Git is a version control system that is widely used for software development and other version control tasks. It is a distributed revision control system with an emphasis on speed, data integrity, and support for distributed, non-linear workflows. Git was initially designed and developed in 2005 by Linux kernel developers (including Linus Torvalds) for Linux kernel development.

Git GUI client for all major platform (Windows, Linux, OS-X etc) are available on the official Git SCM web site.

Getting Started

Configure user information for all local repositories
git config --global user.name "[name]" Sets the name you want atached to your commit transactions
git config --global user.email "[email address]" Sets the email you want atached to your commit transactions
git config --global color.ui auto Enables helpful colorization of command line output


Start a new repository or obtain one from an existing URL
git init [project-name] Creates a new local repository with the specified name
git clone [url] Downloads a project and its entire version history


Working with Local Branch

Review edits and craf a commit transaction
git log See all commits
git log --no-merges [branch-name].. See only changes made on particular branch
git log --pretty=format:"%h %s" --graph Pretty commit view
git status -s Lists all new or modified files to be commited
git status Short view of status
git diff Shows file differences not yet staged
git add [file] Snapshots the file in preparation for versioning
git add . Add all modified files to be commited
git add '*.txt' Add only text files
git diff --staged Shows file differences between staging and the last file version
git reset [file] Unstages the file, but preserve its contents
git commit -m "[descriptive message]" Records file snapshots permanently in version history


Name a series of commits and combine completed efforts (Branching)
git branch Lists all local branches in the current repository
git branch [branch-name] Creates a new branch
git checkout [branch-name] Switches to the specified branch and updates the working directory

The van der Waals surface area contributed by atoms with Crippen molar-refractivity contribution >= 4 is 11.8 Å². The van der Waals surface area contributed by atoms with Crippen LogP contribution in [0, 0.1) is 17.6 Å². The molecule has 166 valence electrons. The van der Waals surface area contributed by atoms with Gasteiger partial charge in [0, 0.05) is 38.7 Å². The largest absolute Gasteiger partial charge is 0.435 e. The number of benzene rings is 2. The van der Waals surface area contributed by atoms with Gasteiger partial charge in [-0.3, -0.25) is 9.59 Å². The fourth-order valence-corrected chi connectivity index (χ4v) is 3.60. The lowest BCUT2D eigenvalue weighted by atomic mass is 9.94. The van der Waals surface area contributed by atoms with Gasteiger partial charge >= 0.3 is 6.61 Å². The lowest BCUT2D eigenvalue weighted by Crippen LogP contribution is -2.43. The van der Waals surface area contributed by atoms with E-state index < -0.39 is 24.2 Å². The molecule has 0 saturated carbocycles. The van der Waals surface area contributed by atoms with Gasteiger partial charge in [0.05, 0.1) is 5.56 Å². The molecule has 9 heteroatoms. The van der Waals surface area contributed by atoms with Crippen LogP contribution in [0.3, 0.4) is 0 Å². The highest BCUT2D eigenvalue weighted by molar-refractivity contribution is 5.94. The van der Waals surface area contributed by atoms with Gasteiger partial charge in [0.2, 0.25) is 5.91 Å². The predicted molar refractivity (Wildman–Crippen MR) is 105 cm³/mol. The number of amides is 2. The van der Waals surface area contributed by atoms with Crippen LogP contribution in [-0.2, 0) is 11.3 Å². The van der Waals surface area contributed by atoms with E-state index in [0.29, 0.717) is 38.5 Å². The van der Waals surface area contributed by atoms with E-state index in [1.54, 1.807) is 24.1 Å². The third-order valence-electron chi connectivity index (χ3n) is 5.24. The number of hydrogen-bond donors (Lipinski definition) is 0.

git checkout -b [new-branch-name] Checkout current branch into a new branch
git merge [branch] Combines the specified branch’s history into the current branch
git branch -d [branch-name] Soft deletes the specified branch
git branch -D [branch-name] Hard deletes the specified branch


Comparing changes
git diff See current changes, that have not been staged yet.
git diff HEAD See current changes, that have not been commited yet (including staged changes)
git diff branch-name Compare current branch to some other branch
git diff [first-branch]...[second-branch] Compare two different branches
git show [commit] Outputs metadata and content changes of the specified commit


Erase mistakes and craf replacement history
git reset [commit] Undoes all commits afer [commit], preserving changes locally
git reset --hard [commit] Discards all history and changes back to the specified commit


Shelve and restore incomplete changes
git stash Temporarily stores all modified tracked files
git stash pop Restores the most recently stashed files
git stash list Lists all stashed changesets
git stash drop Discards the most recently stashed changeset

Working with Remote Branch


Manage Remote Branch
git remote See list of remote repos available.
git remote -v Detailed view of remote repos, with their git urls
git remote add origin [https://some-git-remote-url] Add a new remote. I.e. origin if it is not set


Synchronize Changes
git push Push current branch to remote branch
git push [alias] [branch] Uploads all specific local branch commits to remote
git fetch Downloads all history from the remote repository
git branch -a See the list of all remote branches
git pull Just like pushing, you can get the latest updates from remote.
git pull [alias] [branch] Pull a specific branch

Reference